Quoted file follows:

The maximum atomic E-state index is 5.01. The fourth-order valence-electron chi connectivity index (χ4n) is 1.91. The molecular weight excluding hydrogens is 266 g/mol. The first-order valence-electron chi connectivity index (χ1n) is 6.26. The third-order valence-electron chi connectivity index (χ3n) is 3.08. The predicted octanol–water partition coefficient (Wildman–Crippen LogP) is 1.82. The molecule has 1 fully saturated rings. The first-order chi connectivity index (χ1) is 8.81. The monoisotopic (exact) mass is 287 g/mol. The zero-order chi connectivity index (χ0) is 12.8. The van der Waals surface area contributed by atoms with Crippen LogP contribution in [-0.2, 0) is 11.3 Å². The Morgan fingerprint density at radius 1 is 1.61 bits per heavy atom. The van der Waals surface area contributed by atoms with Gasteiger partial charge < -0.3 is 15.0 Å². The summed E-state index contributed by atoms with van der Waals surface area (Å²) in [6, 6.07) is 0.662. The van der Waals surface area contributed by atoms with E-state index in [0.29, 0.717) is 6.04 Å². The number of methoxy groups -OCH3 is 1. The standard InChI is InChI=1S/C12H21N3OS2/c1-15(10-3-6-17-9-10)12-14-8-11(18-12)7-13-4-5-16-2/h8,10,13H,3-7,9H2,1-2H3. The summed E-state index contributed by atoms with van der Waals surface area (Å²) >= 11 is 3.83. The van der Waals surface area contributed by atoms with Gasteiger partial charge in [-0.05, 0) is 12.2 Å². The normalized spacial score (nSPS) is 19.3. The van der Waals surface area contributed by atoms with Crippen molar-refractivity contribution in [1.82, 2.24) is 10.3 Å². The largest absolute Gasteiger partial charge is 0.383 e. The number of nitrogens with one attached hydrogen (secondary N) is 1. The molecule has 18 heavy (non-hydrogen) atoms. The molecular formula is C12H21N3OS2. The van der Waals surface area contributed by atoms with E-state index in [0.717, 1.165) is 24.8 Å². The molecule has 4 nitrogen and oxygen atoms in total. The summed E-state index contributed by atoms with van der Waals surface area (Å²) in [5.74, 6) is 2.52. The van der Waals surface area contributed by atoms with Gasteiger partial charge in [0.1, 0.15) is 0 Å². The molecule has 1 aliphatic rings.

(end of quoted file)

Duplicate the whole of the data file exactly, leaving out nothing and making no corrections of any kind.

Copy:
The maximum atomic E-state index is 5.01. The fourth-order valence-electron chi connectivity index (χ4n) is 1.91. The molecular weight excluding hydrogens is 266 g/mol. The first-order valence-electron chi connectivity index (χ1n) is 6.26. The third-order valence-electron chi connectivity index (χ3n) is 3.08. The predicted octanol–water partition coefficient (Wildman–Crippen LogP) is 1.82. The molecule has 1 fully saturated rings. The first-order chi connectivity index (χ1) is 8.81. The monoisotopic (exact) mass is 287 g/mol. The zero-order chi connectivity index (χ0) is 12.8. The van der Waals surface area contributed by atoms with Crippen LogP contribution in [-0.2, 0) is 11.3 Å². The Morgan fingerprint density at radius 1 is 1.61 bits per heavy atom. The van der Waals surface area contributed by atoms with Gasteiger partial charge < -0.3 is 15.0 Å². The summed E-state index contributed by atoms with van der Waals surface area (Å²) in [6, 6.07) is 0.662. The van der Waals surface area contributed by atoms with E-state index in [0.29, 0.717) is 6.04 Å². The number of methoxy groups -OCH3 is 1. The standard InChI is InChI=1S/C12H21N3OS2/c1-15(10-3-6-17-9-10)12-14-8-11(18-12)7-13-4-5-16-2/h8,10,13H,3-7,9H2,1-2H3. The summed E-state index contributed by atoms with van der Waals surface area (Å²) >= 11 is 3.83. The van der Waals surface area contributed by atoms with Gasteiger partial charge in [-0.05, 0) is 12.2 Å². The normalized spacial score (nSPS) is 19.3. The van der Waals surface area contributed by atoms with Crippen molar-refractivity contribution in [1.82, 2.24) is 10.3 Å². The largest absolute Gasteiger partial charge is 0.383 e. The number of nitrogens with one attached hydrogen (secondary N) is 1. The molecule has 18 heavy (non-hydrogen) atoms. The molecular formula is C12H21N3OS2. The van der Waals surface area contributed by atoms with E-state index in [0.717, 1.165) is 24.8 Å². The molecule has 4 nitrogen and oxygen atoms in total. The summed E-state index contributed by atoms with van der Waals surface area (Å²) in [5.74, 6) is 2.52. The van der Waals surface area contributed by atoms with Gasteiger partial charge in [0.1, 0.15) is 0 Å². The molecule has 1 aliphatic rings.